While the share of electric vehicles is increasing among individuals and in transport, land freight is still largely dominated today by thermal engine trucks. Piggyback transport cannot be profitable and complicates the management of the rail network. As for vehicles equipped with electric batteries, their autonomy is still far too low for long distances. But soon, a new technology could become a credible alternative: the electric highway.
Unveiled this summer by the German press, an agreement signed between Siemens and the State of California.
reverses the situation by relying no longer on electric vehicles, but on the electrification of the road network itself.
From July 2015, four prototype heavy goods vehicles, reminiscent of the trolleybuses of the last century, will travel on a 3.2 kilometer stretch of Interstate 710 equipped with catenary. Ultimately, the objective is to connect the ports of Best Trucking Dispatch Services Company and Long Beach, an axis of about thirty kilometers largely frequented by heavy goods vehicles.
The project called “eHighway” is the result of tests launch in 2011 by Siemens and Mercedes on a former airstrip in Germany.
and which notably made it possible to test different configurations of use (acceleration, braking, lane change, doubling , lateral movements, etc.).
The technique consists of installing a catenary above an expressway. Then, heavy goods vehicles and coaches ensure their propulsion by capturing electricity using a pantograph. The prototypes developed can travel at 90 km/h. They are equipped with software design to detect the presence of a power line and connect to it automatically via connectors place on the roof. They then switch from hybrid electric propulsion similar to the system used on the Toyota Prius to 100% electric propulsion.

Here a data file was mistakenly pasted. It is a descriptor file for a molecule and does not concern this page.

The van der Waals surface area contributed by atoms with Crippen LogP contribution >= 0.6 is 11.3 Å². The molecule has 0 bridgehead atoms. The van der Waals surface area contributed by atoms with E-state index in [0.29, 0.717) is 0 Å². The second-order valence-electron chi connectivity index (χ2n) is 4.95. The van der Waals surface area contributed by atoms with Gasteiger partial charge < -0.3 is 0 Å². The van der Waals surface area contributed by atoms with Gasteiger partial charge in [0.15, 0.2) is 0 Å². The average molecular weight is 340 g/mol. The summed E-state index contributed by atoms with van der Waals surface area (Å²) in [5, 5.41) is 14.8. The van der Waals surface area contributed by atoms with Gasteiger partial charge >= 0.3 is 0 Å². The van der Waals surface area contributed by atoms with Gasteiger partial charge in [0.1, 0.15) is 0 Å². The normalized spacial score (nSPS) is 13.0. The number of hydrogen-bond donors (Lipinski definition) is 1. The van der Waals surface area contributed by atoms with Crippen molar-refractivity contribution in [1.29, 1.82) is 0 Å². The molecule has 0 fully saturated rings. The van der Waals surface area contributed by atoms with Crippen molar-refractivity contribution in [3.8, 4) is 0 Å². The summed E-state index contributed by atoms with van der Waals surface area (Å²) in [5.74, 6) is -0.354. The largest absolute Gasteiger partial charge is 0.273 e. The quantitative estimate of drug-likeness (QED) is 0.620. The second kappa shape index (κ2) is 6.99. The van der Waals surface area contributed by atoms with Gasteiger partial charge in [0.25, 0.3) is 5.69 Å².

At Volvo, too, the idea that electricity comes from the infrastructure rather than the car is gaining ground. The Swedish manufacturer is currently developing technology based on the concept of “continuous electric driving”. This involves recharging electric vehicles as the journey progresses, by passing the current through the road surface. The first application is expect on a 100 kilometer strip of motorway plan in the far north of Sweden.
and intend to transport tonnes of iron extract from a recently open mine to a rail platform.
If major car manufacturers are investing in these “motorways of the future”.
it is because they could prove to be competitive in more ways than one. Thus, while a truck consumes 35 liters of diesel per hundred kilometers on the highway, or about 45 euros of fuel, Siemens estimates that it could charge 15 euros for the same distance traveled on an electric highway. Similarly, it would take three million euros to build one kilometer of road.
an initial investment much cheaper than for the train.
But also cheaper than a conventional motorway. Finally, electric highways could reduce CO2 emissions by seven.
Which is of interest to transport professionals concerned about protecting the environment.